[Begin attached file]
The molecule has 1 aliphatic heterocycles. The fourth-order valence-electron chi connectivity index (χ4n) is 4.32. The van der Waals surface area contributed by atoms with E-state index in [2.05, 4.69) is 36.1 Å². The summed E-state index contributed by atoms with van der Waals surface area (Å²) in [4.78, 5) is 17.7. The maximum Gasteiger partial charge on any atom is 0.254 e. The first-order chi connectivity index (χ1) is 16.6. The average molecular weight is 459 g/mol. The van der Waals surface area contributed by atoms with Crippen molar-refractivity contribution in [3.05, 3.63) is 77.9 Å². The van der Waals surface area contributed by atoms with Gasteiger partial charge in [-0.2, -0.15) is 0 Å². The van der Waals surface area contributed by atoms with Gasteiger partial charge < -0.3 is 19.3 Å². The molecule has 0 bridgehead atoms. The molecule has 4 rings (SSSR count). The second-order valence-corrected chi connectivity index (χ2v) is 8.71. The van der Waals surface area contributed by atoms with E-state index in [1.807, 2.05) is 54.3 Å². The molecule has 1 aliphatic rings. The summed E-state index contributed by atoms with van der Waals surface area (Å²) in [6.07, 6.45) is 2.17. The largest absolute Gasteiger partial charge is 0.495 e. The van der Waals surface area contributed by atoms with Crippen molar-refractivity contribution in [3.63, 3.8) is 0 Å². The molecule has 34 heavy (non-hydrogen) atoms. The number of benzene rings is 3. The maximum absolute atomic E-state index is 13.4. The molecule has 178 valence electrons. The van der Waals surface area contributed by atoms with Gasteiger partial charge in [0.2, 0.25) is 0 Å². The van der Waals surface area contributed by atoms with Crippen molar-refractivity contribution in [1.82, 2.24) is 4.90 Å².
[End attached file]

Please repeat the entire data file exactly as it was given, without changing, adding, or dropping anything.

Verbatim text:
The molecule has 1 aliphatic heterocycles. The fourth-order valence-electron chi connectivity index (χ4n) is 4.32. The van der Waals surface area contributed by atoms with E-state index in [2.05, 4.69) is 36.1 Å². The summed E-state index contributed by atoms with van der Waals surface area (Å²) in [4.78, 5) is 17.7. The maximum Gasteiger partial charge on any atom is 0.254 e. The first-order chi connectivity index (χ1) is 16.6. The average molecular weight is 459 g/mol. The van der Waals surface area contributed by atoms with Crippen molar-refractivity contribution in [3.05, 3.63) is 77.9 Å². The van der Waals surface area contributed by atoms with Gasteiger partial charge in [-0.2, -0.15) is 0 Å². The van der Waals surface area contributed by atoms with Gasteiger partial charge < -0.3 is 19.3 Å². The molecule has 0 bridgehead atoms. The molecule has 4 rings (SSSR count). The second-order valence-corrected chi connectivity index (χ2v) is 8.71. The van der Waals surface area contributed by atoms with E-state index in [1.807, 2.05) is 54.3 Å². The molecule has 1 aliphatic rings. The summed E-state index contributed by atoms with van der Waals surface area (Å²) in [6.07, 6.45) is 2.17. The largest absolute Gasteiger partial charge is 0.495 e. The van der Waals surface area contributed by atoms with Crippen molar-refractivity contribution in [3.63, 3.8) is 0 Å². The molecule has 34 heavy (non-hydrogen) atoms. The number of benzene rings is 3. The maximum absolute atomic E-state index is 13.4. The molecule has 178 valence electrons. The van der Waals surface area contributed by atoms with Gasteiger partial charge in [0.2, 0.25) is 0 Å². The van der Waals surface area contributed by atoms with Crippen molar-refractivity contribution in [1.82, 2.24) is 4.90 Å².